Advancing Sexual and Reproductive Health and Rights
 
Perspectives on Sexual and Reproductive Health
Volume 39, Number 1, March 2007

Pregnancy and STD Prevention Counseling Using an Adaptation of Motivational Interviewing: A Randomized Controlled Trial

By Ruth Petersen, Jennifer Albright, Joanne M. Garrett and Kathryn M. Curtis

CONTEXT: Given levels of unintended pregnancy and STDs, an effective counseling intervention is needed to improve women’s consistent use of effective prevention methods.

METHODS: A sample of 764 women aged 16–44 who were at risk of unintended pregnancy were enrolled in a randomized controlled trial in North Carolina in 2003–2004. Intervention participants received pregnancy and STD prevention counseling, adapted from motivational interviewing, both at enrollment and two months later; controls received only a session of general health counseling. Levels of contraceptive use (categorized as high, low or none on the basis of the effectiveness of the method and the consistency of use) and barriers to use were measured at two, eight and 12 months; chi-square tests were used to compare selected outcomes between the groups. Rates of unintended pregnancy and chlamydia infection were assessed over the study period.

RESULTS: At baseline, 59% of all participants reported a high level of contraceptive use, 19% a low level and 22% nonuse. At two months, the proportions of intervention and control participants who had improved their level of use or maintained a high level (72% and 66%, respectively) were significantly larger than the proportions who had reported a high level of use at baseline (59% and 58%, respectively). No significant differences were found between the groups at 12 months, or between baseline and 12 months for either group. During the study, 10–11% of intervention and control participants became pregnant, 1–2% received a chlamydia diagnosis and 7–9% had another STD diagnosed.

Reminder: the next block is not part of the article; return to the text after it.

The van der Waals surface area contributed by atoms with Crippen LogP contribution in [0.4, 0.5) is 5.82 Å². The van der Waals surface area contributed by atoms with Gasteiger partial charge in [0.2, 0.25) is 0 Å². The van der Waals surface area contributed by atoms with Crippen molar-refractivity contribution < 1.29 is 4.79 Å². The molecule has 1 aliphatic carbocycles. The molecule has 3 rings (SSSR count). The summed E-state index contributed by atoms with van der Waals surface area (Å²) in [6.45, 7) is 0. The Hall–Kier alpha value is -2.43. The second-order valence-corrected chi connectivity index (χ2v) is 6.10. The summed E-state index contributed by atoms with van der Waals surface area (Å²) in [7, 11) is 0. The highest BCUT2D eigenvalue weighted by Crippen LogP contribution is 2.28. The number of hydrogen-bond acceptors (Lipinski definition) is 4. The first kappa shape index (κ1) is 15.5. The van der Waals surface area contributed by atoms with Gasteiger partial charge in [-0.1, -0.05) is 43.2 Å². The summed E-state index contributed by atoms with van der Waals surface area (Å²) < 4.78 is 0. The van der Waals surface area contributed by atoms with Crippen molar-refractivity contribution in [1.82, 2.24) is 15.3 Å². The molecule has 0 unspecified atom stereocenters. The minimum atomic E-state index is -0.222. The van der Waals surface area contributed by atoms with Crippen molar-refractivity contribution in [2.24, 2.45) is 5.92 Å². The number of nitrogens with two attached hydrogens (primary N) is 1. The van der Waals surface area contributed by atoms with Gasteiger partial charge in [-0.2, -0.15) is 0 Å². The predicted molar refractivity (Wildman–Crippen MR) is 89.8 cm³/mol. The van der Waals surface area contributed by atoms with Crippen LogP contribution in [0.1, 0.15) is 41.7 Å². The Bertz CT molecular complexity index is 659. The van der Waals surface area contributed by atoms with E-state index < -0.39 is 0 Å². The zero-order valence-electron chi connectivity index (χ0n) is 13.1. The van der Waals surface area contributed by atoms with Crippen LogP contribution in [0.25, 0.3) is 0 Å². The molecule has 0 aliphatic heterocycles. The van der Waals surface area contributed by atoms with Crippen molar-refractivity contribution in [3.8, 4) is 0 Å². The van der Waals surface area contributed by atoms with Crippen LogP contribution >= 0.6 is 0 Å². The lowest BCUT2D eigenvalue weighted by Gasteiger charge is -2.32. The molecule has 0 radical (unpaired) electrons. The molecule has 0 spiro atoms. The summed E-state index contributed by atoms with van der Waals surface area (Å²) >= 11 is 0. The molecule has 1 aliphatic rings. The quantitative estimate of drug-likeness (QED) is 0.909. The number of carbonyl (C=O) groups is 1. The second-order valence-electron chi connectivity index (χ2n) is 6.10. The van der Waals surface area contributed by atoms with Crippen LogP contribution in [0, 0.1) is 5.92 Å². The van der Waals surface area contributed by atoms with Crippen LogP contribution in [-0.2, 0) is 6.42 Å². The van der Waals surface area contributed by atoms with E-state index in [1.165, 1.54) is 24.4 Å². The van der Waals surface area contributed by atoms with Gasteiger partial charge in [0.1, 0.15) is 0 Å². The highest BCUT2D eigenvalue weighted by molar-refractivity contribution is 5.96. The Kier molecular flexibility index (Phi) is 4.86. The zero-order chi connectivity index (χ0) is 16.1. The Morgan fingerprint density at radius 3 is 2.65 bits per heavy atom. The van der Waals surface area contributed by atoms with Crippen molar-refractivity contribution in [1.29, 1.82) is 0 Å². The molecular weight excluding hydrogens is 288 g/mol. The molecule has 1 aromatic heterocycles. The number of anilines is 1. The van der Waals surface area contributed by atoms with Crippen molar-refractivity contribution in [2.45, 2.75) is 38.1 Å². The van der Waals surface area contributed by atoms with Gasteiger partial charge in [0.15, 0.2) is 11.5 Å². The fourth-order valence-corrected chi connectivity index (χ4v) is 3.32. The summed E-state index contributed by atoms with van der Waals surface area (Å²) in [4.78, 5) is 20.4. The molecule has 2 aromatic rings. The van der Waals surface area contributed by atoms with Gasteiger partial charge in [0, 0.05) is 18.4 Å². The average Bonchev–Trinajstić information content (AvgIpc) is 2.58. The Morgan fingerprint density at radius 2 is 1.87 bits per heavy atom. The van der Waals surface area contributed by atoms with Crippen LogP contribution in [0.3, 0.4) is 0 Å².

CONCLUSIONS: Repeated counseling sessions may be needed to improve contraceptive decision-making and to reduce the risk of unintended pregnancy and STDs.

Perspectives on Sexual and Reproductive Health, 2007, 39(1):21–28







 

Ruth Petersen is associate professor, Department of Maternal and Child Health, School of Public Health; Jennifer Albright is project manager, Center for Women’s Health Research; and Joanne M. Garrett is professor, Department of Obstetrics and Gynecology, School of Medicine—all at University of North Carolina, Chapel Hill. Kathryn M. Curtis is epidemiologist, Division of Reproductive Health, Centers for Disease Control and Prevention, Atlanta.